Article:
move, and I could not get attention. At 3. 15 p. m. I saw the flag of Captain Gloskoski calling at the ford of Robertson's River, where General Kilpatrick's division was recrossing under fire of the enemy, enemy having pressed General Kilpatrick to the river. Received message from General Kilpatrick to General Pleasonton, but was unable to dispatch it to Pony Mountain until dark for the reason given in regard to delay of message through Captain Paine.
On the 24th, 5 p. m., established communication with Captain Castle on Cedar Mountain, through whom messages from this station to headquarters are sent whenever the state of the atmosphere precludes the possibility of direct communication with Pony Mountain.
On the 27th, communication opened with Captain Gloskoski, General Kilpatrick's headquarters, near Culpeper. On the 29th, communication opened with Captain Gloskoski, General Kilpatrick's headquarters, 4 miles northeast from this mountain, who reported that General Kilpatrick was desirous of being informed by signal from here of any demonstration of the enemy along his picket line.
During my occupation of Thoroughfare Mountain no important movements of the enemy have been discovered. From a ledge of rocks on the east side of the mountain, where my station proper is established, Orange Court-House and Rapidan Station and their vicinities are distinctly visible with ordinary atmosphere. The greater portion of enemy's lines between Rapidan Station and Raccoon Ford is hidden from our view by the intervention of Cedar Mountain. Besides keeping a close watch from the ledge before mentioned on the enemy's camp around Orange Court-House, and his cavalry forces between Rapidan and Robertson's Rivers, two telescopic reconnaissances are made each day, morning and evening, toward Madison Court-House from a clear space on the west side of the mountain. As yet no forces of the enemy have been discovered in this latter direction.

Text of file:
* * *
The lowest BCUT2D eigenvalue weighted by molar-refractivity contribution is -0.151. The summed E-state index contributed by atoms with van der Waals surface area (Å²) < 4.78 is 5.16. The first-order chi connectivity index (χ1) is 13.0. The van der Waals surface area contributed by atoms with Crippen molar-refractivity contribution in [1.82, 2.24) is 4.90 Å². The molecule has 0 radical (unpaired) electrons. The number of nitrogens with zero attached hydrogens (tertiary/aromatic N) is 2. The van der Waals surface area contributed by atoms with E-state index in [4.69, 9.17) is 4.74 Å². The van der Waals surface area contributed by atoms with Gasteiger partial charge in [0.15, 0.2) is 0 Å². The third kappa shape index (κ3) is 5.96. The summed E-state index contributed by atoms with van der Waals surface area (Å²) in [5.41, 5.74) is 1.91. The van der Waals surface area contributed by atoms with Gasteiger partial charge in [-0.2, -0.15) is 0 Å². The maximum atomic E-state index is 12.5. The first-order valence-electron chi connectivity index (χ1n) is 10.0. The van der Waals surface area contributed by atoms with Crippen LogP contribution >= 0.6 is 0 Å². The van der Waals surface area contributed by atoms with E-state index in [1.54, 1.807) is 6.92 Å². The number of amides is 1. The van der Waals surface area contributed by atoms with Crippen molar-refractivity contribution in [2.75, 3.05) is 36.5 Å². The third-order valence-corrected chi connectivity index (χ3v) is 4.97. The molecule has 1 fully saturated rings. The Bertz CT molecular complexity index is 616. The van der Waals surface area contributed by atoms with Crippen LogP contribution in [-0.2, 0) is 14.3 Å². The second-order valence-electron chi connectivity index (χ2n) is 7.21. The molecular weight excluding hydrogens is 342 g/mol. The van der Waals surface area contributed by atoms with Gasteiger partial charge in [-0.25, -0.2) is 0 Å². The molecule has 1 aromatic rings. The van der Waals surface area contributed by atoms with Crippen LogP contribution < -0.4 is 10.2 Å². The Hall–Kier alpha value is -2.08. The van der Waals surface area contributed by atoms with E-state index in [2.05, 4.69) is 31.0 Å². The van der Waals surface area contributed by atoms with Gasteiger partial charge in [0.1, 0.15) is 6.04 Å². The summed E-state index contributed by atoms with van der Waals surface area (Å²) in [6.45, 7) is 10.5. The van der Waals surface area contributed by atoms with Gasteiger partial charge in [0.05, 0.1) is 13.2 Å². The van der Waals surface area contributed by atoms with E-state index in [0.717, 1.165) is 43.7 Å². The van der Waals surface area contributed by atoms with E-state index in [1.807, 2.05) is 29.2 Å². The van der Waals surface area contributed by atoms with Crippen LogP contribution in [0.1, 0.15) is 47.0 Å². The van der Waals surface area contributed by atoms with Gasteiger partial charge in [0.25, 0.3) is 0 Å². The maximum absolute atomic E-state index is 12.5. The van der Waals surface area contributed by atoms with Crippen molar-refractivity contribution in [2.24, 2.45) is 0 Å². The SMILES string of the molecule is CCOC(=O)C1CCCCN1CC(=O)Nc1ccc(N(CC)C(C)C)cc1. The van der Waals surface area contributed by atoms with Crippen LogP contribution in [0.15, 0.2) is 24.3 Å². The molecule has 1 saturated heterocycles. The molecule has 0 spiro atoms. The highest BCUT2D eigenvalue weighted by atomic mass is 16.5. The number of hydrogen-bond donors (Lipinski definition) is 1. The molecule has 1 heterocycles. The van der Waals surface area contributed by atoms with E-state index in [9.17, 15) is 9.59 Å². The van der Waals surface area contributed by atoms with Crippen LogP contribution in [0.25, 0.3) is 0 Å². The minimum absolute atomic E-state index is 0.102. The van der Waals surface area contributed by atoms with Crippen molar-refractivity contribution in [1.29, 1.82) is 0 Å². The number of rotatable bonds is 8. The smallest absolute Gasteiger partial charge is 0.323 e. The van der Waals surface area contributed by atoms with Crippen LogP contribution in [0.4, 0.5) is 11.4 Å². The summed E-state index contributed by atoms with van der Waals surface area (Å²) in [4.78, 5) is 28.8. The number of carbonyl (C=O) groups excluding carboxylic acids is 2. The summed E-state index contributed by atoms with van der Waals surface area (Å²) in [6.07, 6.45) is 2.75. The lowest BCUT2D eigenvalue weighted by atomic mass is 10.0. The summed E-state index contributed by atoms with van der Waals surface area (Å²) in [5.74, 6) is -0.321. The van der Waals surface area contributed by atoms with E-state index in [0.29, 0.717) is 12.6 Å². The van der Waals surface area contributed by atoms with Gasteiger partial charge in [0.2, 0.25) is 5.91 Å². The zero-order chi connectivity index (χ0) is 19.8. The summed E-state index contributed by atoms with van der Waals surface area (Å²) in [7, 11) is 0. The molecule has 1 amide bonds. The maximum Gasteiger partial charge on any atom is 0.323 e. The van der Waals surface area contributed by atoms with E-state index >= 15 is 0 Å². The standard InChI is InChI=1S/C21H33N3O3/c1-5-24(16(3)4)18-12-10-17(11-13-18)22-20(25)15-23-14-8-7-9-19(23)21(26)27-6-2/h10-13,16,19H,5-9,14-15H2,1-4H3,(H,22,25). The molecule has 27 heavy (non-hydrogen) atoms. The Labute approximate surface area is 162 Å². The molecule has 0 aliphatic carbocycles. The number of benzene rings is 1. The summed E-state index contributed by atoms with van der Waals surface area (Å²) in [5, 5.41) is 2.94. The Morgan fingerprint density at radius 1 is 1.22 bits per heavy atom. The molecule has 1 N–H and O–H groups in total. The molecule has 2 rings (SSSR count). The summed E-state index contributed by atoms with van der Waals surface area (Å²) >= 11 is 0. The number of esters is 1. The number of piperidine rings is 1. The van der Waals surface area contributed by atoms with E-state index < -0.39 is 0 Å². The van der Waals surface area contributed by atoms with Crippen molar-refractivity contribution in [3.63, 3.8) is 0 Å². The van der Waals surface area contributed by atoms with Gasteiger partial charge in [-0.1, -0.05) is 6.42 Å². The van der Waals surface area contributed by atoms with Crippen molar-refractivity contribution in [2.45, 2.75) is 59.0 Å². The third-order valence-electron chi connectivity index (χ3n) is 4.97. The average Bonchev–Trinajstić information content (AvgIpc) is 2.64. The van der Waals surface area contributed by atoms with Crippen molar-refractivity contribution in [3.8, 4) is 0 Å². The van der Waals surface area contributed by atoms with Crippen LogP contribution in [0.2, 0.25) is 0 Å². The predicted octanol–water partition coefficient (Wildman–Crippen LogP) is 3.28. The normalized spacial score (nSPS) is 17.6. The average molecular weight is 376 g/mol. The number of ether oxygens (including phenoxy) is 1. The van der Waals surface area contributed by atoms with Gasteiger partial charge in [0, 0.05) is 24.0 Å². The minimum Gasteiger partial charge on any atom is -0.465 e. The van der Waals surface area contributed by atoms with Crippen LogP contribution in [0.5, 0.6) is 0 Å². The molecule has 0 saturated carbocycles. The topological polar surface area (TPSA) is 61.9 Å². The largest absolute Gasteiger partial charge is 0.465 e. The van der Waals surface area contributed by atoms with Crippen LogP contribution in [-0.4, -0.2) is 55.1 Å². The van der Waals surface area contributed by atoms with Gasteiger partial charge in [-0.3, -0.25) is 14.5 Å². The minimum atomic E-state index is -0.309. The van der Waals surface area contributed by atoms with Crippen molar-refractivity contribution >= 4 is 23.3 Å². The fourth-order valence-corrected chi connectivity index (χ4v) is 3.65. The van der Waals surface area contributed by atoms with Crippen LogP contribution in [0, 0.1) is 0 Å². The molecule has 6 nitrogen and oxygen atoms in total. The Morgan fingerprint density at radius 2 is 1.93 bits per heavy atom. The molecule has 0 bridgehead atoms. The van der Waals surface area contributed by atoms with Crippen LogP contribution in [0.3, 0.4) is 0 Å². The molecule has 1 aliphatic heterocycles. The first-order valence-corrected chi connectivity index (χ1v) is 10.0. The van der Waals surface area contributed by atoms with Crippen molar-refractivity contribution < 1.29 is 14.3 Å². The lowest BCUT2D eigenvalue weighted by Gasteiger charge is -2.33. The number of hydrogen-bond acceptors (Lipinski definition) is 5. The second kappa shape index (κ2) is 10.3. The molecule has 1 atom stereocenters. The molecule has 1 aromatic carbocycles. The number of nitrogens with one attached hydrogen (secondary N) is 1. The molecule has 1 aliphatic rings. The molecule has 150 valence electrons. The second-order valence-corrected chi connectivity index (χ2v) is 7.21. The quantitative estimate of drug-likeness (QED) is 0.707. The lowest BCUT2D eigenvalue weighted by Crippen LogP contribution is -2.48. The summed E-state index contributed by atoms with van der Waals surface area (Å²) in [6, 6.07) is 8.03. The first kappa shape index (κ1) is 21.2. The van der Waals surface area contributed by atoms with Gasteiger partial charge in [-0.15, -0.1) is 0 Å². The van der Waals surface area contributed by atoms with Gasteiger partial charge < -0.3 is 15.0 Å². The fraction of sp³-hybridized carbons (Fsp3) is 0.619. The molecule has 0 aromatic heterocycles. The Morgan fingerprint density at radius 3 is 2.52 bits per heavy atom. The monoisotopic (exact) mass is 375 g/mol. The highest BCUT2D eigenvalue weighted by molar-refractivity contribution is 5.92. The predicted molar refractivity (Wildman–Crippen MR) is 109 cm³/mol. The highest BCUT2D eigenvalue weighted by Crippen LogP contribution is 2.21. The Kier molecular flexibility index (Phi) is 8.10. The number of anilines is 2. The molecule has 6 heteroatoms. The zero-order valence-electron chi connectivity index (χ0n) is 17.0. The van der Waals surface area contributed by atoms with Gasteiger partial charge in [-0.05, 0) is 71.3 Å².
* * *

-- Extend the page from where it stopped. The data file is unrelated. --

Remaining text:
I would commend Second Lieutenant W. H. Warts for strict attention to duty; though a new and inexperienced officer, he reads signals as well as many of the old officers of the corps.
Herewith I forward copies of messages sent and received by this set in the month of September. Also copies of messages sent and received by me in the month of August.
All of which is respectfully submitted.
I am, captain, very respectfully, your obedient servant,
P. A. TAYLOR,
Captain, and Signal Officer.
FORT MONROE, VA., October 3, 1863.
Major General H. W. HALLECK,
General-in-Chief, U. S. Army, Washington, D. C.:
GENERAL: Referring to my communication of September 22, I now have the honor to forward for your information an extract of letter from General Peck, showing that Weldon is being strongly fortified, and that the rebels are in strong defensive position in North Carolina.
I also have the honor to inform you that Irwin Johnson, a native of Wilmington, and a deserter from the rebel army, lately stationed at Smith's Island Light-House, says that he had been employed